Barry Zito

Zito’s new mechanics have legs, but is he using them efficiently?

By Guest Contributor Scott Warfe

After years of mechanical “tweaks,” Zito’s new leg-centric mechanics might be a step in the right direction.

I know: this discussion is all too reminiscent of 2011, when Zito was working on increasing his velocity by decreasing his grip on the ball or, better yet, in 2010, when he roguishly declared that pitching is “99 percent mental,” a skill-set he was working to engage.

But, legs are serious business.

According to Jordana Bieze Foster of BioMechanics, “[the] lower extremities and trunk provide extra momentum and power during hitting and throwing, as well as stability and agility during fielding and base running.” Lenny Macrina, PT, CSCS, confirms this, noting that “[the] more we break down the throwing motion, the more we see the importance of the legs, in the push off and rotational component that’s also part of most sports” (qtd. in Foster).

Still, the necessity of legs to create power is somewhat intuitive, so the question is: just how important are legs?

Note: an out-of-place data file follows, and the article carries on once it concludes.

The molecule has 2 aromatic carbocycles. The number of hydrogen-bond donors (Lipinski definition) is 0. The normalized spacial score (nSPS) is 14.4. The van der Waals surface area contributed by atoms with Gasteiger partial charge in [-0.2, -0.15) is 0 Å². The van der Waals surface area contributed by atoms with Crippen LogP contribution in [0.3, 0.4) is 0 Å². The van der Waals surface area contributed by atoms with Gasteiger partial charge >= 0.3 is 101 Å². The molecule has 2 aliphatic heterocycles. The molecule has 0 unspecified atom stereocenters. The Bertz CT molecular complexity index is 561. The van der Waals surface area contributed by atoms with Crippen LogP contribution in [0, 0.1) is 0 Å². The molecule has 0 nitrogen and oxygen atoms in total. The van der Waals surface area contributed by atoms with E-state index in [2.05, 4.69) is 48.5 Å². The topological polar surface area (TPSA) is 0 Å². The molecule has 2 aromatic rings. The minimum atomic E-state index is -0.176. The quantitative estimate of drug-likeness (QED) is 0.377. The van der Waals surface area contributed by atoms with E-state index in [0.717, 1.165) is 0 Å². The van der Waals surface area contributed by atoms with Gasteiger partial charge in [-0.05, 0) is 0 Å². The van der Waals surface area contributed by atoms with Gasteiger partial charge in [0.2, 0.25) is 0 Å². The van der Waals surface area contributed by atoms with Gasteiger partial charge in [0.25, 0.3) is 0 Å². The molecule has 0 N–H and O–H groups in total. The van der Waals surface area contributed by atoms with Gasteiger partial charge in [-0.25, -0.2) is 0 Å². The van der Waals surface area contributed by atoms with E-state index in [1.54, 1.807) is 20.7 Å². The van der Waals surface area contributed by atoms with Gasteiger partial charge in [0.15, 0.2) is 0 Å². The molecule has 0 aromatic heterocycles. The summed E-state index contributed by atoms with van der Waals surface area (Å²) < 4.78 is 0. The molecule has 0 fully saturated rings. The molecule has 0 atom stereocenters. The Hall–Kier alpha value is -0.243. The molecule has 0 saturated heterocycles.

Well, David Wm. Yeager, ATC, CSCS has found that “60% of the forces originate from the hips and lower extremities and are transferred through the core to the upper extremity.”

This seems pretty important, which speaks well to Zito’s newest get-velocity-quick-scheme.

Zito described his mechanic tweaking as “getting in [his] legs a little bit,” which is cryptic, at best. But, the converting leg momentum to arm speed theory holds up under scrutiny. In the study “Relationship of Pelvis and Upper Torso Kinematics to Pitched Baseball Velocity,” researchers found that “average pelvis velocity during arm cocking and average upper torso velocity during arm acceleration increased as ball velocity increased.” In other words, the more torque generated by the lower extremities, the more velocity created in the upper extremities. The National Pitching Association Velocity Study is in accordance, finding that “80% of a pitcher’s real velocity comes from rotational momentum.”

That said, I am not willing to suggest that Zito is ripe for redemption just yet. But I do think that if he were ever going to regain his velocity, this off-season’s adjustment would be the one to do it. That is, for the first — in a long time — Zito appears to have the right focus.

However, the NPA Velocity Study illustrates one major caveat to velocity: the need for efficient movement.

Aye, therein lies the rub. To read about the efficiency of Zito’s wind-up, click here.

In addition to blogging on Posttraumaticsportsdisorder.com, Scott has been featured onOregonSportsNews.comSickoftheRadio.com, and Examiner.com. Follow him on Twitter@ScottWarfe.

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